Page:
Gary Smith EDA Consulting in Electronic Design

Gary Smith EDA (GSEDA) is the leading provider of market intelligence and advisory services for the global Electronic Design Automation (EDA), Electronic System Level (ESL) design, and related technology markets.

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    IC CAD, ARM Techcon & ParCad Review
    IC CAD, ARM Techcon & ParCad Review:
    EDA, GPU, Linux, Parallel Computing & EE Times

    November 8th, 9th & 10th featured three conferences; IC CAD, ARM Techcon and ParCAD, which made for a busy but very interesting week. Just to touch the highlights; IC CAD ran out of printed programs, ARM Techcon featured a new GPU and an open source embedded software effort that should cut the ESL TAM in half (Linaro), and ParCAD proclaimed Parallel computing as just plain hard work.

    IC CAD

    This was not your father’s IC CAD, with sessions on Biological and Post-CMOS Systems, Organic Electronics and Microfluidic Biochips it took a leap into the future. This was a much needed change that produced an upbeat and exciting IC CAD. The keynote by Lucio Lanza was the highlight of the conference. This was by far the best talk I’ve seen Lucio give and all of them have been excellent. The theme was that the EDA Industry is in the doldrums because they have not kept up with Moore’s Law. The spiraling cost of design is a direct result of the lack of automation. Companies have had to throw engineers at the problem to solve it; driving up the cost of design.

    ARM Techcon

    ARM Techcon has become one of the must attend conferences for today’s IC Design and Embedded Software Engineers. With a new conference management team in place it was a well-oiled, fine-tuned conference that was promoted and organized much better than past efforts. This allowed the ARM announcements to stand out as the major achievements that they were.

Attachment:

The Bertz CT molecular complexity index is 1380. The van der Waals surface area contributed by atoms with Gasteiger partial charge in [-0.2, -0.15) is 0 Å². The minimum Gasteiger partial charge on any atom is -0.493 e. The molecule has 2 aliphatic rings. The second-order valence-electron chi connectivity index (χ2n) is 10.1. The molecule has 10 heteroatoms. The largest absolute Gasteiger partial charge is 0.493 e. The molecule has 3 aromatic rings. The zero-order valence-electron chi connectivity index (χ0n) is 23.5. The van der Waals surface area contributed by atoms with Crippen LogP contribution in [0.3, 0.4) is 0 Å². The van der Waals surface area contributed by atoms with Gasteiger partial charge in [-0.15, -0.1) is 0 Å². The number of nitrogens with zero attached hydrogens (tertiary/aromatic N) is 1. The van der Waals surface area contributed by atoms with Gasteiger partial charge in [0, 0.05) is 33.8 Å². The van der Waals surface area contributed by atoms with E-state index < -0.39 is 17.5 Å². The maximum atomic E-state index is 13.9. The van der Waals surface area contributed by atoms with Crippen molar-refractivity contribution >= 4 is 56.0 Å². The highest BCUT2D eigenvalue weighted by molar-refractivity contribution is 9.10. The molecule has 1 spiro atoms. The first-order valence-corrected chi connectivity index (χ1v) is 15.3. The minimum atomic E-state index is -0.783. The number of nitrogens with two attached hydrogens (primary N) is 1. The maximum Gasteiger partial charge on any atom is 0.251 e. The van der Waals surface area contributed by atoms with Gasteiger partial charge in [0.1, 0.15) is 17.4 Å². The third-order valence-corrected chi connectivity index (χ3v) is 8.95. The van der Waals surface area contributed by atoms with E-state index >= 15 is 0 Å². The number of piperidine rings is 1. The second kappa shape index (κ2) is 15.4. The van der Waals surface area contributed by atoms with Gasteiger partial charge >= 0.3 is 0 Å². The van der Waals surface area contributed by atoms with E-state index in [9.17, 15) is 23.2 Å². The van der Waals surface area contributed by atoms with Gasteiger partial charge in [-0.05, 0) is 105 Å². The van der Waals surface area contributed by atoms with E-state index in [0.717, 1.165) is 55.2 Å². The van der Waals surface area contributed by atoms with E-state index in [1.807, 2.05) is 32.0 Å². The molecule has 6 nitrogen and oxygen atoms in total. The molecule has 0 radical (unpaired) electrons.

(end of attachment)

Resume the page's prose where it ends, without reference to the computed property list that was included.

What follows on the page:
Their main announcement was their GPU (Mali-T604). Now that they feature microprocessors, microcontrollers and a graphics processor core the semiconductor world should be aware that, when ARM looks at the processor market, ARM looks at the entire processor market not just one segment.

    The most significant announcement for the EDA Industry was the newest version of the Linaro software and tools. It seems that while we were asleep ARM put together an open source consortium initiative, that includes IBM, Samsung, TI, Freescale, ST-Ericsson, to develop a “free” embedded software Linux tool flow. That should cut the ESL TAM in half. Not that this wasn’t predictable, the EDA vendors had about a five year window to take advantage of a golden opportunity. Too bad they didn’t, but at least the Embedded Software Engineers are happy. It’s interesting that a company the size of ARM developed the best set of multi/many-core embedded tools available today. They are clearly outperforming the market.

    ParCAD

    ParCAD was on Thursday and proved to be very interesting. The subject matter was solid, the interaction with the audience was invigorating and the conclusions were a bit on the scary side. The final panel pretty much summed it up. The panel consisted of:

    Jay Adams, Synopsys
    John Croix, Cadence
    Patrick Groeneveld, Magma
    Uli Finkler, IBM
    Guy Maor, Extreme DA


    Patrick Madden of SUNY was the moderator. Patrick has a history of being the voice (of Sanity) in the wilderness as far as parallel computing is concerned. To summarize the panel parallel computing is hard, very hard. Not only that but most EDA tools are not conducive to parallel efforts, certainly not into the many-core realm. Even to get the three to four times improvement in speed allowed by Amdahl’s Law you must rewrite you algorithms. This means we cannot expect the dramatic gains in productivity we expected out of parallel computing, only the steady improvements we get by developing new algorithms as we have in the past.

    EE Times: Shift in the Wind

    I talked about the improvement in ARM Techcon’s show management. It has been taken over by EE Times and Ron Wilson was doing a lot of the heavy lifting. Not that he didn’t have a good team. Many of the old EE Times people are back and, as the recent additions of EE Times shows, they are making a major impact. Still a couple of rough edges but EE Times has once again become the paper to read. Not only that but they have also taken over the management of DesignCon which should prove to be very interesting. Looks like the design world is getting back the infrastructure it lost.

    To view entire paper, download the PDF here

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